[The Franklin Expedition exerts a strange pull over the Canadian psyche... In the same way island nations necessarily fear (and therefore revere) the sea, Canada's cultural identity is informed in just such a way by the North; our endless fascination with conquering it has long been tempered by its occasional retribution, the most spectacular incidence of which would be this one. Prompted mainly by Franklin's wife, Britain's Admiralty launched a search for the missing expedition in 1848; their efforts began yielding answers in 1850 with the discovery of relics on the east coast of Beechey Island, but the case isn't likely to ever be closed... In August 2008 Robert Grenier, a senior archaeologist with Parks Canada, and oral historian Dorothy Harley Eber began yet another quest for the doomed explorers.]
1535 - French explorer Jacques Cartier set sail on his second voyage to North America with three ships, 110 men, and Chief Donnacona's two sons (whom he'd kidnapped during his first voyage).
1536 - Anne Boleyn, the second wife of England's King Henry VIII, was beheaded for adultery.
1568 - England's Queen Elizabeth I had Mary, Queen of Scots, arrested upon her arrival in the town of Carlisle.
1649 - An Act declaring England a Commonwealth was passed by the so-called Long Parliament; the country would be a republic for the next eleven years, a time now known as the English Interregnum.
1780 - During New England's Dark Day a combination of thick smoke from forest fires, fog, and heavy cloud cover caused complete darkness to fall on Eastern Canada and the New England beginning at approximately 10:30 AM; the smoke, which didn't clear until the middle of the next night, was naturally taken by some to be a portent of the end times.
1802 - The Légion d'Honneur was founded by Napoleon Bonaparte, when he was still First Consul of the First Republic. Designed to replace all the royal orders swept away by the French Revolution, it remains the highest decoration in France today and is divided into five various degrees: Chevalier (Knight), Officier (Officer), Commandeur (Commander), Grand Officier (Grand Officer) and Grand'Croix (Grand Cross). The Order has a maximum quota of 75 Grand Cross, 250 Grand Officers, 1,250 Commanders, 10,000 Officers and 113,425 (ordinary) Knights; as of 2000 the actual membership was 61 Grand Cross, 321 Grand Officers, 3,626 Commanders, 22,401 Officers and 87,371 Knights. Some of the first were given out by Napoleon himself in August 1804 at a military camp near Boulogne.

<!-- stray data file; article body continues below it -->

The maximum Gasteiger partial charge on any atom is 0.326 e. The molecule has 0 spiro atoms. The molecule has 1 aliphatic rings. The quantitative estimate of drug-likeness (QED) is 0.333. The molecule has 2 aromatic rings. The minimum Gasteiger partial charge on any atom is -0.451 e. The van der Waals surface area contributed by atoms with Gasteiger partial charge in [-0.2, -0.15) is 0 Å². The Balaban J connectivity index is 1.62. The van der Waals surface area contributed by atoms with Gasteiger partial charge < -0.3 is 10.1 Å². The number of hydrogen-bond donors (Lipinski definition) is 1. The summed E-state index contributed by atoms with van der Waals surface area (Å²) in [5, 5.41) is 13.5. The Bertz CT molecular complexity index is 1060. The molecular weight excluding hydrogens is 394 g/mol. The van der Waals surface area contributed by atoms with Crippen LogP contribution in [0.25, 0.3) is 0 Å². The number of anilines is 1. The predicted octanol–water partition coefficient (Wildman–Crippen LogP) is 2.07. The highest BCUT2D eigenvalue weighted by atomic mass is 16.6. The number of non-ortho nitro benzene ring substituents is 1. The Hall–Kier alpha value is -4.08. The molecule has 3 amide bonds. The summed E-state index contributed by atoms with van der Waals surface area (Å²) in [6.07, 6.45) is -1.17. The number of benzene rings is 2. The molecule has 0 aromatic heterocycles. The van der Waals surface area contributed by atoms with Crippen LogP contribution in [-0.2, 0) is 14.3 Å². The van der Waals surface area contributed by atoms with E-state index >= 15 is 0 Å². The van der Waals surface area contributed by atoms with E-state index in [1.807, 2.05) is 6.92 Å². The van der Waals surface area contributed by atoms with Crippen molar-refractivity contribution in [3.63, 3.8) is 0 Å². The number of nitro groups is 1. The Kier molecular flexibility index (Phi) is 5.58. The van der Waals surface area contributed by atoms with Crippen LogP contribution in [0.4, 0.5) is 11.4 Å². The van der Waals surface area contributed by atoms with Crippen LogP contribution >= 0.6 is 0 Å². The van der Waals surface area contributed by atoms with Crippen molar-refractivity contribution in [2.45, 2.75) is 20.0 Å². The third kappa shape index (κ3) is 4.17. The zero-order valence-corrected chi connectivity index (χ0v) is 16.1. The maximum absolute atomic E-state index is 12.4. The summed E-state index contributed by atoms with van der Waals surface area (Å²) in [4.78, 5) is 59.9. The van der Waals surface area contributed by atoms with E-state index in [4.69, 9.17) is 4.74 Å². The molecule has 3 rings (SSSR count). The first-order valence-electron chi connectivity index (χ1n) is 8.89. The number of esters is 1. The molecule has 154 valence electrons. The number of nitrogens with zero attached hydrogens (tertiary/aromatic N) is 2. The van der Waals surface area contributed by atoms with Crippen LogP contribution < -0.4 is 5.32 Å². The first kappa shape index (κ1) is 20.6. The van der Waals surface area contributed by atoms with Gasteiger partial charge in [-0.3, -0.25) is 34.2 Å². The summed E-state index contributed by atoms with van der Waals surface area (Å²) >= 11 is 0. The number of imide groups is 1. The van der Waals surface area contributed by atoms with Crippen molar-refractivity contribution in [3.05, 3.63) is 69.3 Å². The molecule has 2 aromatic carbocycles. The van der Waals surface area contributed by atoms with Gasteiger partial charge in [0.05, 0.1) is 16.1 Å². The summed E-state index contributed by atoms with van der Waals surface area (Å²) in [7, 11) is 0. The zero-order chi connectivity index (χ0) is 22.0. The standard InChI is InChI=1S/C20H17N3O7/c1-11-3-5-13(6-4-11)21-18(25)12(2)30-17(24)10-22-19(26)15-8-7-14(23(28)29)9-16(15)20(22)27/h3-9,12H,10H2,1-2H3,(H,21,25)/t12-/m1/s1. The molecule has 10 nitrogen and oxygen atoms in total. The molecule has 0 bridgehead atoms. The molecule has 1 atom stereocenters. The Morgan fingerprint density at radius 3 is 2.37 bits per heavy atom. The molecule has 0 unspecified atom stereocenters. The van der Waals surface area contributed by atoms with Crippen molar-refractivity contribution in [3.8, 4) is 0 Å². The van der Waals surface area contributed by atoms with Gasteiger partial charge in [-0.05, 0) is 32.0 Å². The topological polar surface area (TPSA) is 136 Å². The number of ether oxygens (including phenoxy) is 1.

1845 - HMS Erebus and HMS Terror with 134 men under John Franklin set sail from Greenhithe, a port east of London on the River Thames, beginning their disastrous expedition through the Canadian Arctic in search of the Northwest Passage; all hands were lost in that first winter to scurvy, hypothermia, tuberculosis, and lead poisoning.
1848 - Following the American victory in the Mexican-American War the Treaty of Guadalupe Hidalgo was ratified by the Mexican Senate - having already been signed by both parties near Mexico City on February 2nd and ratified by the US on March 10th; the treaty ceded 1.36 million km² (525,000 square miles) of land including all of California, Nevada, and Utah along with parts of five other modern-day states for $15 million US.
1897 - Oscar Wilde was released from Reading Gaol, his health ruined and reputation in tatters, but his talent intact; while imprisoned Wilde wrote De Profundis, and upon his release he wrote The Ballad of Reading Gaol, dedicated to fellow inmate Charles Thomas Wooldridge - a trooper in the Royal Horse Guards who was later executed at the facility for the murder of his wife Laura Ellen.
1961 - The Soviet Union's Venera 1 probe became the first man-made object to fly-by another planet when it passed Venus; however, it had lost contact with Earth a month earlier and did not send back data as it was intended to do.
1962 - A birthday salute to US President John F. Kennedy took place at Madison Square Garden in New York City, the highlight of which was Marilyn Monroe's infamous rendition of Happy Birthday; it would be her last public appearance before her death the following August.
1971 - The Mars 2 probe was launched by the Soviet Union.
1992 - Vice-President Dan Quayle criticized TV's Murphy Brown at a meeting of the Commonwealth Club of California saying, in part: '...Murphy Brown—a character who supposedly epitomizes today's intelligent, highly paid, professional woman - [mocks] the importance of fathers, by bearing a child alone, and calling it just another 'lifestyle choice'.' His comments were the butt of jokes throughout the summer, and even though the show's star Candice Bergen later said she agreed with the bulk of the speech, the show's season premiere that fall was the last word in revenge by comedy. Of course, he might have been taken more seriously had he been able to spell the word 'potato'...
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